Today, 50 years ago, Martin Luther King Jr. gave his iconic “I have a dream” speech. Now while King is not necessarily so well known in South Africa, he still stands out as one of the most celebrated political leaders in the past century. I will gladly pay homage to King today by writing a bit about what he did, and more importantly – how.
According to me, King was one of the greatest leaders the world has ever seen, and he might be in my top three civil rights leaders, along with William Wilberforce and Abraham Lincoln. The manner in which King tackled his challenges, and handled his adversaries, is worthy of boundless praise.
Martin Luther King never initiated violent protests or riots, in fact he strongly condemned violence. He rather caused revolution through peaceful protests, shaming the oppressors. Now I know many people will want to hang me for saying this, but in my opinion, the South African struggle heroes fade in comparison to Martin Luther King and what he accomplished. He was a true hero in every sense of the word. He was never seen as a terrorist and never resorted to violence or intimidation – but yet he was successful in what he attempted.
Rather than focussing on King and who he was, I would like to focus on some of the specific “peaceful protests” organized by him, as I believe that in this, we as South Africans have much to learn. I did not write the following text, but got it from an article in the Christian Science Monitor:
1. Montgomery bus boycott, 1955-56
Lasting just over a year, the Montgomery bus boycott was a protest campaign against racial segregation on the public transit system in Montgomery, Ala. The protest began, on Dec. 1, 1955, after African-American Rosa Parks was arrested for refusing to give up her seat on a bus to a white person. The next day, Dr. Kingproposed a citywide boycott of public transportation at a church meeting.
The boycott proved to be effective, causing the transit system to run a huge deficit. After all, Montgomery’s black residents not only were the principal boycotters, but also the bulk of the transit system’s paying customers. The situation became so tense that members of the White Citizens’ Council, a group that opposed racial integration, firebombed King’s house.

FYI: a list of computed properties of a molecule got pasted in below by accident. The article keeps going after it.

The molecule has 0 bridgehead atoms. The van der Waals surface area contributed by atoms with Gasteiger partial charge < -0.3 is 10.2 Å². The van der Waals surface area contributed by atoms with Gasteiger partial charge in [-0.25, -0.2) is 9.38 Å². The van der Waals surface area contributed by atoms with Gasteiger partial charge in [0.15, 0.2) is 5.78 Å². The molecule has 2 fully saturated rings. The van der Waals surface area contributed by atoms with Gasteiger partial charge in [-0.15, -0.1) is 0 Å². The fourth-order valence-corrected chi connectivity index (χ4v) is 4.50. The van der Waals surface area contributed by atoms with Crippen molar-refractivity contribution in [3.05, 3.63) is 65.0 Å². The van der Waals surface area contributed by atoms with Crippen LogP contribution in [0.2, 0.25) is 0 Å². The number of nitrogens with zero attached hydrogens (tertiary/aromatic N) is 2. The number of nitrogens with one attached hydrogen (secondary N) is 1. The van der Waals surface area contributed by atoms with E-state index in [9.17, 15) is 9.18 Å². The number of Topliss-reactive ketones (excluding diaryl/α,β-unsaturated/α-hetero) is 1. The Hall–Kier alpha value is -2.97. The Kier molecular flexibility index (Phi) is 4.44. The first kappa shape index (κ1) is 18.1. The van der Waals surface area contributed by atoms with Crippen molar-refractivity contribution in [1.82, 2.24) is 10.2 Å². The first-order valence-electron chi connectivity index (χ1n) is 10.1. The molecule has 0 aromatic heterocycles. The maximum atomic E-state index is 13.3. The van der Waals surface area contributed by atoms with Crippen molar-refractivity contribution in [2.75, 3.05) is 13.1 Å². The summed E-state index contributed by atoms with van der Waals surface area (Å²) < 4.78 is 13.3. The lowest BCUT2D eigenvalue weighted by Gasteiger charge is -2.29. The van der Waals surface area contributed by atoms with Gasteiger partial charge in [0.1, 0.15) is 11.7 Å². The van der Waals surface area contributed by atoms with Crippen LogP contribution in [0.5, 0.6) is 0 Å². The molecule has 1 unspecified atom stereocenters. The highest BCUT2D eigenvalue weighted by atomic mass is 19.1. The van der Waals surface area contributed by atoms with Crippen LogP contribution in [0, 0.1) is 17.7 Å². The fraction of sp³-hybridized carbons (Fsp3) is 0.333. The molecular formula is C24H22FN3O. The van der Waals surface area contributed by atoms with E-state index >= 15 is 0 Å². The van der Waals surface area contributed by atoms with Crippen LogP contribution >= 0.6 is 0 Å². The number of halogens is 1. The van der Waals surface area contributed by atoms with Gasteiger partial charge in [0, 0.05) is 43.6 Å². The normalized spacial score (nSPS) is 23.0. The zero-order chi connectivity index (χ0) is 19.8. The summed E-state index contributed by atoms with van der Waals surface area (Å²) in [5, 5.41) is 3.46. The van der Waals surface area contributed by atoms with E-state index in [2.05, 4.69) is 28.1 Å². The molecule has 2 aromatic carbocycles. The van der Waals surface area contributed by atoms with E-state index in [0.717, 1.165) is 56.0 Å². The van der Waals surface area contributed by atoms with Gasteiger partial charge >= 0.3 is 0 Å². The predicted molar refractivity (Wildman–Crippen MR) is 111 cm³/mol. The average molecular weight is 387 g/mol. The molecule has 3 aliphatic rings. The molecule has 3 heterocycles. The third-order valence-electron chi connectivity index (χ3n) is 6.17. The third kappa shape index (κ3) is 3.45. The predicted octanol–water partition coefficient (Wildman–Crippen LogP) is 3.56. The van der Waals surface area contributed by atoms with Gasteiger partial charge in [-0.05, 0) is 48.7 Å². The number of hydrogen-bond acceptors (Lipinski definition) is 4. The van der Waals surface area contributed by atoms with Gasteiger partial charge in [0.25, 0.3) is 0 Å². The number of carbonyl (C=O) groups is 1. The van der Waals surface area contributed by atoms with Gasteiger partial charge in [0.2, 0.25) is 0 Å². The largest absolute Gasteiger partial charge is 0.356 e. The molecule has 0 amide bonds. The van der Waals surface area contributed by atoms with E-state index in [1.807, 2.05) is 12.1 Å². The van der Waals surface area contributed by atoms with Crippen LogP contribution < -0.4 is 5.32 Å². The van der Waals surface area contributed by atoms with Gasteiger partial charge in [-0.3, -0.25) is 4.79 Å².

In June 1956, a federal court found that the laws in Alabama and Montgomery requiring segregated buses were unconstitutional. However, an appeal kept segregation intact until Dec. 20, 1956, when the US Supreme Courtupheld the district court’s ruling. The boycott’s official end signaled one of the civil rights movement’s first victories and made King one of its central figures.
2. The Albany movement, 1961
The Albany movement was a coalition formed in November 1961 in Albany, Ga., to protest city segregation policies. Dr. King joined in December, planning only to counsel the protesters for one day. Instead, he was jailed during a mass arrest of peaceful demonstrators, and he declined bail until the city changed its segregation policies.
The city made several concessions, and King left jail and then Albany. But he returned the next year to find that little had actually changed. Upon his return, he was convicted of leading the prior year’s protest and sentenced to 45 days in jail or a $178 fine. He chose jail. Three days into King’s sentence, an Albany police chief arranged for his release. The movement eventually dissolved, with few substantial results after nearly a year of continued peaceful protests, but the campaign tested tactics that would shape future protests in the national civil rights movement.
3. The Birmingham campaign, 1963
Lasting about two months in 1963, the Birmingham campaign was a strategic effort started by Dr. King’s Southern Christian Leadership Conference to end discriminatory economic policies in the Alabama city. Some of the protests included boycotting certain businesses that hired only white people or that had segregated restrooms.
When businesses refused to change their policies, protesters held sit-ins and marches, with the aim of getting arrested. King encouraged these nonviolent tactics so that the city’s jails would overflow. Police used high-pressure water hoses and dogs to control protesters, some of whom were children. By the end of the campaign, many segregation signs at Birmingham businesses came down, and public places became more open to all races.